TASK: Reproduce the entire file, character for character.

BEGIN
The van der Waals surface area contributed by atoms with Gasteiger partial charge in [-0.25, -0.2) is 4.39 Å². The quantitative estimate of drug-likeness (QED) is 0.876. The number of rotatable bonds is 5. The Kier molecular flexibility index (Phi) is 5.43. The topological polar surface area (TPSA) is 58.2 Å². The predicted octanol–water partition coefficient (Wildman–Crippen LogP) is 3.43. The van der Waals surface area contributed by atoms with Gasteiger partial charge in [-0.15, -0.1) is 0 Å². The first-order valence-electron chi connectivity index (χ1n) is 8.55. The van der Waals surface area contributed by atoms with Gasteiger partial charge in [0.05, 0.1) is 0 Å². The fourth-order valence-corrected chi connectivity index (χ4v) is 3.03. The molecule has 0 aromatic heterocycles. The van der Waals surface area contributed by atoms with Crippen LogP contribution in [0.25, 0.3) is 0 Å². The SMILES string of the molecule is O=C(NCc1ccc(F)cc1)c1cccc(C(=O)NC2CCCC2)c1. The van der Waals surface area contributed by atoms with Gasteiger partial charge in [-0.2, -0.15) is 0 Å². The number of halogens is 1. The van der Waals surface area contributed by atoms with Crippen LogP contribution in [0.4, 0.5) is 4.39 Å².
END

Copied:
The van der Waals surface area contributed by atoms with Gasteiger partial charge in [-0.25, -0.2) is 4.39 Å². The quantitative estimate of drug-likeness (QED) is 0.876. The number of rotatable bonds is 5. The Kier molecular flexibility index (Phi) is 5.43. The topological polar surface area (TPSA) is 58.2 Å². The predicted octanol–water partition coefficient (Wildman–Crippen LogP) is 3.43. The van der Waals surface area contributed by atoms with Gasteiger partial charge in [-0.15, -0.1) is 0 Å². The first-order valence-electron chi connectivity index (χ1n) is 8.55. The van der Waals surface area contributed by atoms with Gasteiger partial charge in [0.05, 0.1) is 0 Å². The fourth-order valence-corrected chi connectivity index (χ4v) is 3.03. The molecule has 0 aromatic heterocycles. The van der Waals surface area contributed by atoms with Crippen LogP contribution in [0.25, 0.3) is 0 Å². The SMILES string of the molecule is O=C(NCc1ccc(F)cc1)c1cccc(C(=O)NC2CCCC2)c1. The van der Waals surface area contributed by atoms with Gasteiger partial charge in [-0.2, -0.15) is 0 Å². The number of halogens is 1. The van der Waals surface area contributed by atoms with Crippen LogP contribution in [0.4, 0.5) is 4.39 Å².